While Africa earns $134 billion yearly, it loses around $192 billion each year as a result of foreign companies and large-scale tax evasion and corruption.
This could come across as somewhat surprising when you consider that some of the world’s fastest growing economies are in Africa. One needs only take a walk around a few of the continents capital cities to realise that this is true.
Crane-filled skylines, construction of basic infrastructure and even the contraction of multi-million rand mansions indicates to the continent’s ascent to prosperity.
But even though there is prosperity and wealth, there is still an astounding number of people who grapple with severe poverty in the continent.
Briefly.co.za has highlighted a number of reason as to why Africa seems to be unable to bridge the wealth gap.
Civil Wars and Terrorism
Civil wars and terrorist acts disconnect businesses from their clients, and destroy basic communication networks, such transportation routes and even telecoms.
Industries therefor collapse, people loose jobs and investors lose confidence, pushing the affected region deeper into economic recession. The Global Terrorism Index put the cost of terrorism to the world at a massive $53 billion in 2014 – nearly a third of Africa’s entire earnings.
Not a day passes without news articles highlighting one or more corrupt officials. Corruption has taken root in almost all African countries, with senior leaders in governments and private sectors resorting to taking bribes with impunity.
A survey by Transparency International indicated that many African countries aren’t able to meet their citizen’s expectations due to rampant corruption and the severe loss of state funds.
While some instances of corruption have been used to fuel civil wars and terrorism in some regions, most of the corrupt antics are for personal gain as a result of greed.
As a result of the top to issues, many African households cannot afford basic education for their children.
While some governments have taken the initiative to offer free schooling to learners, the knowledge levels of teachers hired paired with often dismal learning facilities mean many children would rather help at home, where they see more value.
Inadequate skills and knowledge obviously cripples the economy as there is no skilled labor to drive the nation forward.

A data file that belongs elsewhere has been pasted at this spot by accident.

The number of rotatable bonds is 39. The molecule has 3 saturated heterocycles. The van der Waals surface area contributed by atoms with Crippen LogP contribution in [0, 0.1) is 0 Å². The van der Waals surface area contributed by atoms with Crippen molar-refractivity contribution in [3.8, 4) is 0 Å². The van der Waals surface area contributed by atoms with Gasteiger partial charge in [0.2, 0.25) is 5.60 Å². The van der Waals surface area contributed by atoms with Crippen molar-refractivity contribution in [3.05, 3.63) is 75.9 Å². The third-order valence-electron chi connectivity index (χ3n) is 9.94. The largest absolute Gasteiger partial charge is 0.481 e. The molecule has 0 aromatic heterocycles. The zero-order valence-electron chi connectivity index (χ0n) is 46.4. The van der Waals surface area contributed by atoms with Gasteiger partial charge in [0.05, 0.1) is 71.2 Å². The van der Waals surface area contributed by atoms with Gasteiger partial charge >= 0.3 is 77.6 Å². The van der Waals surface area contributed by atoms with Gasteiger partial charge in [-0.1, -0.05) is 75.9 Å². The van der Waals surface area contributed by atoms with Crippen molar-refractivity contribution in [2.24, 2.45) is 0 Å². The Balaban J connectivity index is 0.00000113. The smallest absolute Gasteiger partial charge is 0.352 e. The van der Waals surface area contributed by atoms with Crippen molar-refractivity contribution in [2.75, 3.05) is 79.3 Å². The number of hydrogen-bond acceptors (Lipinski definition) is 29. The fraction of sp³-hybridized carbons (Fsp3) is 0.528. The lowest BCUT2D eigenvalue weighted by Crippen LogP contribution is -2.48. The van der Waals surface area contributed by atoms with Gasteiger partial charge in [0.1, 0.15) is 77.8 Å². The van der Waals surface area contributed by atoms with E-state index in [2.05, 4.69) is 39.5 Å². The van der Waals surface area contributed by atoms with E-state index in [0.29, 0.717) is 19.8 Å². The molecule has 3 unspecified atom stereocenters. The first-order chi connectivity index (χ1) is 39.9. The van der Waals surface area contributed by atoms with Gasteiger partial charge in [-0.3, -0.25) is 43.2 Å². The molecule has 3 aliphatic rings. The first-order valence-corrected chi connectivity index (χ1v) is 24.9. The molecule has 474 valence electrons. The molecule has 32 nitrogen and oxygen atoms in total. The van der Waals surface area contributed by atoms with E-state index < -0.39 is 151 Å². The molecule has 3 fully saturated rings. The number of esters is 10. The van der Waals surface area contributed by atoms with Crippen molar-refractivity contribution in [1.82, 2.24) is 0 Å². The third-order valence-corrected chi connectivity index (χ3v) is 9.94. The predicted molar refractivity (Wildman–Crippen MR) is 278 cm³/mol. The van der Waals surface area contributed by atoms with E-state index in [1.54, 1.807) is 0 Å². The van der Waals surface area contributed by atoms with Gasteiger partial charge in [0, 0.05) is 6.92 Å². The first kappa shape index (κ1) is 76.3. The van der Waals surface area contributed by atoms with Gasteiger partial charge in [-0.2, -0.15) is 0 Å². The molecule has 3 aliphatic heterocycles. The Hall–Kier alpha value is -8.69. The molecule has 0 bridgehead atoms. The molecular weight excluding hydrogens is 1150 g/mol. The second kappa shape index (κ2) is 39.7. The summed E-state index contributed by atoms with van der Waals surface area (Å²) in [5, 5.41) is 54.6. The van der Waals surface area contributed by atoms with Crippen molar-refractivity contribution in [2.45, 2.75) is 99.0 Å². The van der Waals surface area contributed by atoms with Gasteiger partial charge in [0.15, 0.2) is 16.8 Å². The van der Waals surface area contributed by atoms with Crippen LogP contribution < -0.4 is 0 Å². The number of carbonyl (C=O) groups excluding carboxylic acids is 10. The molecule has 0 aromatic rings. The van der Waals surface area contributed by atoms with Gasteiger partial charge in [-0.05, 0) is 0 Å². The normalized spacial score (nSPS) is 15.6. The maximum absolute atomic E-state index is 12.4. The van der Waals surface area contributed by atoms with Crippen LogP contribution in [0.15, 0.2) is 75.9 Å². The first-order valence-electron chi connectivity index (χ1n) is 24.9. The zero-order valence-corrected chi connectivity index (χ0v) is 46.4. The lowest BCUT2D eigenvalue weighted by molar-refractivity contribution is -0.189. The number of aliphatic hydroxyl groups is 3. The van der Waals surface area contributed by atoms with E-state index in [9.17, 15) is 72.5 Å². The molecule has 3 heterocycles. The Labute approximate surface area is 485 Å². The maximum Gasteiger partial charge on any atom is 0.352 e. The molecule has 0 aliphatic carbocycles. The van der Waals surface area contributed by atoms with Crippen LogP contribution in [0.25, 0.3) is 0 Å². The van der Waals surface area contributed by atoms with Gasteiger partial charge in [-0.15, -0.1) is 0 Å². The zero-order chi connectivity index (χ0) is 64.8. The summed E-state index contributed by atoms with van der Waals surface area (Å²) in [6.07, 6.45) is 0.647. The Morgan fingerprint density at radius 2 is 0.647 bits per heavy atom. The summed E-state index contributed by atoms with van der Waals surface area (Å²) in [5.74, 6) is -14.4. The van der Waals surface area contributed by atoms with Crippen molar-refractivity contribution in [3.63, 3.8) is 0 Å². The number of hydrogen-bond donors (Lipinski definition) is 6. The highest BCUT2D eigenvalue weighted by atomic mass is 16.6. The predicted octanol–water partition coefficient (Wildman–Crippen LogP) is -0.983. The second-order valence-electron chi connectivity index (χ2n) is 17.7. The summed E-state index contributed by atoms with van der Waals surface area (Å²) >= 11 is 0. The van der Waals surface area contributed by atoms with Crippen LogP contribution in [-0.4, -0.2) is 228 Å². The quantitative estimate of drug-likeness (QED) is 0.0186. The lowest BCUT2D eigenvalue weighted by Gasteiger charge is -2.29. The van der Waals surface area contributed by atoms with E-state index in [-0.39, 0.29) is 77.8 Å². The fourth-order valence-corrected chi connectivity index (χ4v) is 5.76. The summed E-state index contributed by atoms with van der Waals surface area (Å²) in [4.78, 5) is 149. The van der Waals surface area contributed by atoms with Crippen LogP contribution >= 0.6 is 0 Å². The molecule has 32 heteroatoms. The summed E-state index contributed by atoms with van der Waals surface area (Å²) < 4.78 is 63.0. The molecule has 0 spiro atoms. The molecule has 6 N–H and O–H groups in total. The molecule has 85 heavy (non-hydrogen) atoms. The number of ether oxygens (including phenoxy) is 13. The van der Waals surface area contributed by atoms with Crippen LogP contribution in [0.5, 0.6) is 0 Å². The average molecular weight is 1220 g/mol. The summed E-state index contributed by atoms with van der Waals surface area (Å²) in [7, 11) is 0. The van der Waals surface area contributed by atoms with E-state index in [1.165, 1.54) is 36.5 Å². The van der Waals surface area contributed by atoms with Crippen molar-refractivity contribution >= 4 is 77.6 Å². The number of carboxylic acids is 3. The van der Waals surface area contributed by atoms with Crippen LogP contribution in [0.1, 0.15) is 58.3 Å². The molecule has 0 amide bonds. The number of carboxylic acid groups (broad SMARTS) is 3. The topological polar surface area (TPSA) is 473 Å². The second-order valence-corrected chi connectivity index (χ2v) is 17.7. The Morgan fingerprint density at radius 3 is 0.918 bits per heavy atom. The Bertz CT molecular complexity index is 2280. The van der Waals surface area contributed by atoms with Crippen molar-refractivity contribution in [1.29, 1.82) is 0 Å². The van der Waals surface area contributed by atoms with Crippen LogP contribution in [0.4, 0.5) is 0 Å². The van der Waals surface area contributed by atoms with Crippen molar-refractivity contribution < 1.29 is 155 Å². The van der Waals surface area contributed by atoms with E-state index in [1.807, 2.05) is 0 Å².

Health and poverty
Health and poverty are interconnected. When a continent is not able to create quality health infrastructure, it risks falling into a trap where the economy remains stagnated.
HIV/AIDS, cancer among other diseases have also contributed to increased poverty levels in Africa. These diseases, apart from ‘decapitating’ the victims, leave families and communities in debt which further worsens their ability to sustain themselves.
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While nothing can be done about a countires geographic location, being placed in a geographically disadvantaged location such as an area without an ocean or a port restricts trade.
A significant number of African countries suffer because they are landlocked and are deemed to be geographically unlucky. However, this calls for innovation and leadership to help bolster local economies and to create opportunity where there appears to be none.
In the recent past African leaders have been heard arguing that International Aid has curtailed Africa’s growth efforts.
During the recent fourth World Government Summit in Dubai, President Paul Kagame of Rwanda said that donor support should not be relied on forever but instead be used to build institutions and the economy. Sadly, Africa has always been viewed by the west as a dark continent that survives on handouts instead of direction and mentorship.
Unfair Trade Policies
Introducing fair trade policies for African countries to trade with nations abroad will grow Africa’s economy much faster than aid would. However, unfair trade strategies have rubbished Africa’s growth exertions.
Poverties Organization argues that instead of the international communities protecting their benefits, they should give preferential market conditions to poor countries for export or agricultural development.
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